so people going to university merely for 'the experience' can pay for it all themselves, like you would a day trip to the zoo or something.. :hmpf:
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AT82
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#96
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Its not that simple though, such a system may mean that people who deserve places cannot go and people can who are only going for fun can easily fool the system.

I do agree 50% is too much however I have said this before and I will say it again, this 50% target is missleading.

1) Its 50% of under 21s (I am not 100% sure about this, but I know there is an age cap)

2) That 50% target includes HNCs, HNDs, foundation degrees and any kind of HE diplomas. Quite often these courses are not taught in universities but by FE/HE colleges.

So there was never a 50% target for people going to university in the first place, its just the press like to word it that way to make stories.
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Elles
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(Original post by amazingtrade)
Its not that simple though, such a system may mean that people who deserve places cannot go and people can who are only going for fun can easily fool the system.
well, in my hypothetical system it would be perfect & quite an arduous process with interviews/essays/references etc.

what criteria do you think means someone 'deserves' to go?

& i don't know much about the source of the 50% quote.. but even HE/FE colleges still cost money.. i'm obviously becoming heartless in my old age..
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AT82
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#98
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I think anybody that can benefit from higher education deserves to go as longs as they can proove they can cope. This is usualy A levels.

I think they should make it easier to kick people of the course though, for example if you never turn up and get bad marks if you have no reasonable explanation for this perhaps they could chuck you in the job centre.
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granddad_bob
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#99
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(Original post by amazingtrade)
I think anybody that can benefit from higher education deserves to go as longs as they can proove they can cope. This is usualy A levels.
surely there's a limit though? i mean, does a student who gets EE (or even DDE) deserve to go to university no matter how much they would benefit from the experience? in my opinion, they don't. (barring exceptional circumstances)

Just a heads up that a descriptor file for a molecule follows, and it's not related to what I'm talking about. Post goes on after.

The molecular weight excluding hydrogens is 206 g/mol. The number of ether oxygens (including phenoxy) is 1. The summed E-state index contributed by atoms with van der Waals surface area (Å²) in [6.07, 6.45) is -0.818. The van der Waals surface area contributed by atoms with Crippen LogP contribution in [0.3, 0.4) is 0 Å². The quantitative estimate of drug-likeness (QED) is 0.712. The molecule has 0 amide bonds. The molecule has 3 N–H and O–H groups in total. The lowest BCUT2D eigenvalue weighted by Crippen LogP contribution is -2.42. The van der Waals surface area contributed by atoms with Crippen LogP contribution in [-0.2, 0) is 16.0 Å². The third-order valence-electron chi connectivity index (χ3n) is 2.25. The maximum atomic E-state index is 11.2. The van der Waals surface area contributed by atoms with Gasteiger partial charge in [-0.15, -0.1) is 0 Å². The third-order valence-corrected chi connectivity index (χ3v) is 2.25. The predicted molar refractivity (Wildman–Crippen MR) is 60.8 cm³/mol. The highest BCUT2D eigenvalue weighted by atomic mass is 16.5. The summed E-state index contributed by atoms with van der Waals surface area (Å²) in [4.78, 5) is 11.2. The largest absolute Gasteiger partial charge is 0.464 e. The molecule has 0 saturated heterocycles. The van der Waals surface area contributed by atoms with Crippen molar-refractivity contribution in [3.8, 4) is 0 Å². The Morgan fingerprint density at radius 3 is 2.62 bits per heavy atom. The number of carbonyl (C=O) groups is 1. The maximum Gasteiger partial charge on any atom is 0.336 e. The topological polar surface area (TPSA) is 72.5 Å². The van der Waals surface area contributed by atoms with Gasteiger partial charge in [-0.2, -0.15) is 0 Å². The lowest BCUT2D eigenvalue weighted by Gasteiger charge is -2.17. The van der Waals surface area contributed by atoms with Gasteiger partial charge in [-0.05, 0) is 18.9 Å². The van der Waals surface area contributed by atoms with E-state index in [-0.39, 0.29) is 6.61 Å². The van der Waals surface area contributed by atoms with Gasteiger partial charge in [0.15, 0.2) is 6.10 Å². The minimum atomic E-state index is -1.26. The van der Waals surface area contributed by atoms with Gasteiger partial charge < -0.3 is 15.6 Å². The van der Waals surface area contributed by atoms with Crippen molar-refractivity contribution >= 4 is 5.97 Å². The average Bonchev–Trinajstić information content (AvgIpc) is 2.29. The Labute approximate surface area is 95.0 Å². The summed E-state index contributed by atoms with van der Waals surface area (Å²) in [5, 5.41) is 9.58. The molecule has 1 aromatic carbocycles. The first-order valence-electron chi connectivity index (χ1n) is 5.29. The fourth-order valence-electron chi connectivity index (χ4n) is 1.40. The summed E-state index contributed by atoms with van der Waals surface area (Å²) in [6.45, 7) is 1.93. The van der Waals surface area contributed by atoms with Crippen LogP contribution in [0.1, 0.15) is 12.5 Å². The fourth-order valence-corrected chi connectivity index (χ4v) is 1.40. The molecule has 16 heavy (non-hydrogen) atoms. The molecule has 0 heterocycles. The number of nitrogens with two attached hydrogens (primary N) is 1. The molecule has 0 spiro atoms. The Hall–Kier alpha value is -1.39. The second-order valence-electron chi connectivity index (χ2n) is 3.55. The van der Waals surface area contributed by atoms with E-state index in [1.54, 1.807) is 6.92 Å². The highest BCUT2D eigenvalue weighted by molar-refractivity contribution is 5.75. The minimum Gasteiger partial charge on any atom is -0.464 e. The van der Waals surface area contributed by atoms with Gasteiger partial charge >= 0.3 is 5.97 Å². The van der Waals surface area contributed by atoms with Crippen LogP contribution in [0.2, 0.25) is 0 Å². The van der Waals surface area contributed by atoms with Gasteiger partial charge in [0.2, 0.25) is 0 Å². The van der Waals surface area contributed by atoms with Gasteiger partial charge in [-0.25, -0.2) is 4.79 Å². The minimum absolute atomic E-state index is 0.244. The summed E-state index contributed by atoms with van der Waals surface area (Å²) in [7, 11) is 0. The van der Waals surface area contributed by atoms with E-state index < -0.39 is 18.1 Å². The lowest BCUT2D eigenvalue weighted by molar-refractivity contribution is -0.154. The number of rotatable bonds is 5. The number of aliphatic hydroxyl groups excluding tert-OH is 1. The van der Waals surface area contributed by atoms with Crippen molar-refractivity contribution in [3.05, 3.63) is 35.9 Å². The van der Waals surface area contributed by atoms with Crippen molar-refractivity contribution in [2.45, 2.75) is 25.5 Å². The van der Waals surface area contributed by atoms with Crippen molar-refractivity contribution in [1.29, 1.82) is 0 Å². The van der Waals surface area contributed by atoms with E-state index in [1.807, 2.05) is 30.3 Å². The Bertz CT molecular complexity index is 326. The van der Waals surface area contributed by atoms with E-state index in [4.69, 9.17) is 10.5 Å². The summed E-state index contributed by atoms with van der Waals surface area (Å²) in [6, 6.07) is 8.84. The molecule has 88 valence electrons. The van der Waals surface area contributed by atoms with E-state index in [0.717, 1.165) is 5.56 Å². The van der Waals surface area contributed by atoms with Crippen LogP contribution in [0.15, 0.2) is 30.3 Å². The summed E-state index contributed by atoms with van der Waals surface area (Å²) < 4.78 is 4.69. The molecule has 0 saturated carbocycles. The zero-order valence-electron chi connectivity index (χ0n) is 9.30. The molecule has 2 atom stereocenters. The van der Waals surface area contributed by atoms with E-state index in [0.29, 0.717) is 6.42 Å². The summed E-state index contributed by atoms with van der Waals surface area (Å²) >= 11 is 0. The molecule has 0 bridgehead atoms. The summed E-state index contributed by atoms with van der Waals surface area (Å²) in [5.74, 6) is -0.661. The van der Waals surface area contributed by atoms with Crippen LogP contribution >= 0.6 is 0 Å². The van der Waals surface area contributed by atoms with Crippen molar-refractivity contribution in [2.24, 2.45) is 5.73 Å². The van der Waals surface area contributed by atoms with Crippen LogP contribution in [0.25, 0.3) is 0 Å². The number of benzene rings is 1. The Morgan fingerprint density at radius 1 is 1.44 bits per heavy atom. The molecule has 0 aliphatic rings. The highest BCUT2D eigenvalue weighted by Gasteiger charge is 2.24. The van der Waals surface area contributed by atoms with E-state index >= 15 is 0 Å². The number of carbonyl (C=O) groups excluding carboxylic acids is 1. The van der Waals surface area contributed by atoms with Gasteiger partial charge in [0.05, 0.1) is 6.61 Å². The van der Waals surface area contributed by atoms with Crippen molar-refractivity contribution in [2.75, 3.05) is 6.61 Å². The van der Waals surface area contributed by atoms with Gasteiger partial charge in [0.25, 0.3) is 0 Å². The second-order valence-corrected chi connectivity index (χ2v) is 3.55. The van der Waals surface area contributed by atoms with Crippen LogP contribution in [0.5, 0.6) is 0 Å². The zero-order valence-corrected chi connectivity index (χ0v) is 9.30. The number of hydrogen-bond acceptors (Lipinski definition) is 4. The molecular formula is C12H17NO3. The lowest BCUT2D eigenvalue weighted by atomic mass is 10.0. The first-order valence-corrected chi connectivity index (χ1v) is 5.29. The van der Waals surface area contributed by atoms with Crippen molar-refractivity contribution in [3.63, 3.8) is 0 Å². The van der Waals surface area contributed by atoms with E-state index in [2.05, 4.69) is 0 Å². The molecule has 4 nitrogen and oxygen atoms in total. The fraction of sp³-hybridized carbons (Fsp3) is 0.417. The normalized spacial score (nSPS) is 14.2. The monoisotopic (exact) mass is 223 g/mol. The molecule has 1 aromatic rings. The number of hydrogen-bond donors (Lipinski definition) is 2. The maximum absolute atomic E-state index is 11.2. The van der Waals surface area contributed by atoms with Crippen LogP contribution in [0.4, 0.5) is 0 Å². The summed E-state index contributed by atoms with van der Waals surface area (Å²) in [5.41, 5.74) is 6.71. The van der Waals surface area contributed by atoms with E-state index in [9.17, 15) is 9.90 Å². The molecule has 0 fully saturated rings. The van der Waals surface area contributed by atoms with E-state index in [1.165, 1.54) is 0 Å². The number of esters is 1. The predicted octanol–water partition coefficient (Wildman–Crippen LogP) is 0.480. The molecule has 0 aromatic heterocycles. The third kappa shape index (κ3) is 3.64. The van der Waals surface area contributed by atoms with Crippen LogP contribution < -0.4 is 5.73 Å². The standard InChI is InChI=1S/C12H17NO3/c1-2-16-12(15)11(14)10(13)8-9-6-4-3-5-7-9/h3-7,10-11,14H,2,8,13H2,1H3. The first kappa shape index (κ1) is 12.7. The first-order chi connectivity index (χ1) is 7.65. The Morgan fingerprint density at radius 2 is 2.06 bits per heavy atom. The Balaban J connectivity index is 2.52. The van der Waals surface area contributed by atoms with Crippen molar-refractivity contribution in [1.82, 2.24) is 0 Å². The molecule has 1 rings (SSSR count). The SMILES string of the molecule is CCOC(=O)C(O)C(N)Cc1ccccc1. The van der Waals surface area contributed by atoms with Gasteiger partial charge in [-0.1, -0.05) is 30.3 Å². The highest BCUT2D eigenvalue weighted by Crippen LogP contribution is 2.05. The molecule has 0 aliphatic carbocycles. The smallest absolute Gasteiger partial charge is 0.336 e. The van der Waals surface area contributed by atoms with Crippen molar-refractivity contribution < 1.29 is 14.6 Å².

also, what is and isn't coping? i personally would say that a student in a third or pass catogary isn't coping with the course, whereas others may say that anything above 30% (or the pass/fail boundary) should be able to continue. (see above)

personally, i'd set a minimum requirement of CDD and be done with it. if you get below that, without a pretty good excuse, you've no place on a degree course.
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InterCity125
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#100
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(Original post by amazingtrade)
The econemy has changed some what since then, if the amount of people going to university was reduced then the British education system would suffer and there would be a lack of investment. The trend increasing higher education numbers is happening in the USA, Europe and Australia I am not sure about the far east.

The gold course management is a one of example, and if you can find me a a year degree course that only teaches dance therapy I will eat my hat. There is too much in modern technical jobs to be taught in colleges. There is many issues involved like the fundemental understanding of concepts, this is what is taught in university. Web development is a classic example, you can do that in colleges but they miss out on so much fundemental stuff such as design practise theory which is stuff you need to know. For example there is a reason GUIs are developed in the way they are, you cannot just randomly place icons or links on the screen and expect it to be easy to use.

This is just an example I can think of at the top of my head. Golf course management is probably the same, it probably goes into lots of legal technicalities that only universities have the knowledge and resources to teach.

However there are some very strange degrees out there, Office Skills being one them, this is offered a foundation degree and basicaly teaches you how to do filling and how to type. This sort of stuff perhaps should not be taught at HE institutions.
Dance Thearpy - university of Derby - they used to build trains there - a mcuh more useful thing, IMO.
There has been a change to the economy yes, but this new trend of university is causing problems in itself. For example, there is a culture of over-qualification whereby people previosly quailified for a job now need more qualifications to get it. This forces some people, for example those leaving school at 16 out of the job market. At one time, for example, you could join the railways at 16 and work up to managment - no chance of that thesedays realisitcally.
But do all web-desingers need to understand the basies of things - would you say that all train-drivers need to know how to build a train?
Yes golf-course managment might teach lots - but is it useful? On that basis train driving could become a degree course, but instead it is taught at traning school and on the job - I don't see why golf course managment should be any different when we've had golf courses for years without any degrees in how to manage them.
Just a few ideas....